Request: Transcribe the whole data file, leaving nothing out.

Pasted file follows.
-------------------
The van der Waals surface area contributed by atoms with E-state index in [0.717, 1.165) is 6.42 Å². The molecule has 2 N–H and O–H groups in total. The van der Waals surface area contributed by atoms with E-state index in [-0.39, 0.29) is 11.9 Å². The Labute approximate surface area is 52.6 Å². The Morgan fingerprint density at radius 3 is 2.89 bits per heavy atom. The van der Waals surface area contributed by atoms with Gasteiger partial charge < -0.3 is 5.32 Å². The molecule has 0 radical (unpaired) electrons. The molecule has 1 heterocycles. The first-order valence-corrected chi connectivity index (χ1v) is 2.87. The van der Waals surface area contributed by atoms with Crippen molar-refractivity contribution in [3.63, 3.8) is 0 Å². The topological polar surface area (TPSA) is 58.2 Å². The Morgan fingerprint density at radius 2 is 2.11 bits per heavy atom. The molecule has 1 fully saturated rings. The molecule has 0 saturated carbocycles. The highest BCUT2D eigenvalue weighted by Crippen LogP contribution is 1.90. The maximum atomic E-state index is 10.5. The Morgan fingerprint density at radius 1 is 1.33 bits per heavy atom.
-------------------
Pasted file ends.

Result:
The van der Waals surface area contributed by atoms with E-state index in [0.717, 1.165) is 6.42 Å². The molecule has 2 N–H and O–H groups in total. The van der Waals surface area contributed by atoms with E-state index in [-0.39, 0.29) is 11.9 Å². The Labute approximate surface area is 52.6 Å². The Morgan fingerprint density at radius 3 is 2.89 bits per heavy atom. The van der Waals surface area contributed by atoms with Gasteiger partial charge < -0.3 is 5.32 Å². The molecule has 0 radical (unpaired) electrons. The molecule has 1 heterocycles. The first-order valence-corrected chi connectivity index (χ1v) is 2.87. The van der Waals surface area contributed by atoms with Crippen molar-refractivity contribution in [3.63, 3.8) is 0 Å². The topological polar surface area (TPSA) is 58.2 Å². The Morgan fingerprint density at radius 2 is 2.11 bits per heavy atom. The molecule has 1 fully saturated rings. The molecule has 0 saturated carbocycles. The highest BCUT2D eigenvalue weighted by Crippen LogP contribution is 1.90. The maximum atomic E-state index is 10.5. The Morgan fingerprint density at radius 1 is 1.33 bits per heavy atom.